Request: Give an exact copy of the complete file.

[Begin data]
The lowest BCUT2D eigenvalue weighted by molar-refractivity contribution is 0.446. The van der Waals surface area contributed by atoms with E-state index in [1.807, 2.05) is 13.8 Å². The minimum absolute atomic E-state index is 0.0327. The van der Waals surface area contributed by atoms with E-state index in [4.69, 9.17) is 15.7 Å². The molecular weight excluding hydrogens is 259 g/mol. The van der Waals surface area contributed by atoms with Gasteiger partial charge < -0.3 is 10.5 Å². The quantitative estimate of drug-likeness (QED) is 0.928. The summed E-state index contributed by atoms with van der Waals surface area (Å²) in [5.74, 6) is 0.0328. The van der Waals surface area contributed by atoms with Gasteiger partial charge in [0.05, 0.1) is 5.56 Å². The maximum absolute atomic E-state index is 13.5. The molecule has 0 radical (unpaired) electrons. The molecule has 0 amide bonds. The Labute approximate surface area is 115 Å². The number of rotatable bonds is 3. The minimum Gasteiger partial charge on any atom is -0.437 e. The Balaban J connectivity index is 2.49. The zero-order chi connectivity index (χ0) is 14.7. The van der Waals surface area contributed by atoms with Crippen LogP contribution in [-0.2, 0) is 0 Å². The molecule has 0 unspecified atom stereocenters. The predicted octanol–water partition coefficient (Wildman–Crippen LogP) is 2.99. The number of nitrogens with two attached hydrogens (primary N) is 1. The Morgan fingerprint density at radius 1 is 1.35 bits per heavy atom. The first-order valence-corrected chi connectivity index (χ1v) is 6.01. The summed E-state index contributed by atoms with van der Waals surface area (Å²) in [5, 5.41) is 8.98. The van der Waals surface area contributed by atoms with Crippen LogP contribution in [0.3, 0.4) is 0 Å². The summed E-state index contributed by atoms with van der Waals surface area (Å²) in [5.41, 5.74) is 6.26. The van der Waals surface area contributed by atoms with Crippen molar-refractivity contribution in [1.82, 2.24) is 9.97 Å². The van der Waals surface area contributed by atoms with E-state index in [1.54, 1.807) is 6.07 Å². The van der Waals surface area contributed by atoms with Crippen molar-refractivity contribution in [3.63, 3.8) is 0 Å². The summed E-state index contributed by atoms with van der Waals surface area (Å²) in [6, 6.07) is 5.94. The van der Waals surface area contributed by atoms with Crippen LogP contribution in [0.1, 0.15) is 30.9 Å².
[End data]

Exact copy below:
The lowest BCUT2D eigenvalue weighted by molar-refractivity contribution is 0.446. The van der Waals surface area contributed by atoms with E-state index in [1.807, 2.05) is 13.8 Å². The minimum absolute atomic E-state index is 0.0327. The van der Waals surface area contributed by atoms with E-state index in [4.69, 9.17) is 15.7 Å². The molecular weight excluding hydrogens is 259 g/mol. The van der Waals surface area contributed by atoms with Gasteiger partial charge < -0.3 is 10.5 Å². The quantitative estimate of drug-likeness (QED) is 0.928. The summed E-state index contributed by atoms with van der Waals surface area (Å²) in [5.74, 6) is 0.0328. The van der Waals surface area contributed by atoms with Gasteiger partial charge in [0.05, 0.1) is 5.56 Å². The maximum absolute atomic E-state index is 13.5. The molecule has 0 radical (unpaired) electrons. The molecule has 0 amide bonds. The Labute approximate surface area is 115 Å². The number of rotatable bonds is 3. The minimum Gasteiger partial charge on any atom is -0.437 e. The Balaban J connectivity index is 2.49. The zero-order chi connectivity index (χ0) is 14.7. The van der Waals surface area contributed by atoms with Crippen LogP contribution in [-0.2, 0) is 0 Å². The molecule has 0 unspecified atom stereocenters. The predicted octanol–water partition coefficient (Wildman–Crippen LogP) is 2.99. The number of nitrogens with two attached hydrogens (primary N) is 1. The Morgan fingerprint density at radius 1 is 1.35 bits per heavy atom. The first-order valence-corrected chi connectivity index (χ1v) is 6.01. The summed E-state index contributed by atoms with van der Waals surface area (Å²) in [5, 5.41) is 8.98. The van der Waals surface area contributed by atoms with Crippen LogP contribution in [0.3, 0.4) is 0 Å². The summed E-state index contributed by atoms with van der Waals surface area (Å²) in [5.41, 5.74) is 6.26. The van der Waals surface area contributed by atoms with Crippen molar-refractivity contribution in [1.82, 2.24) is 9.97 Å². The van der Waals surface area contributed by atoms with E-state index in [1.54, 1.807) is 6.07 Å². The van der Waals surface area contributed by atoms with Crippen molar-refractivity contribution in [3.63, 3.8) is 0 Å². The summed E-state index contributed by atoms with van der Waals surface area (Å²) in [6, 6.07) is 5.94. The van der Waals surface area contributed by atoms with Crippen LogP contribution in [0.1, 0.15) is 30.9 Å².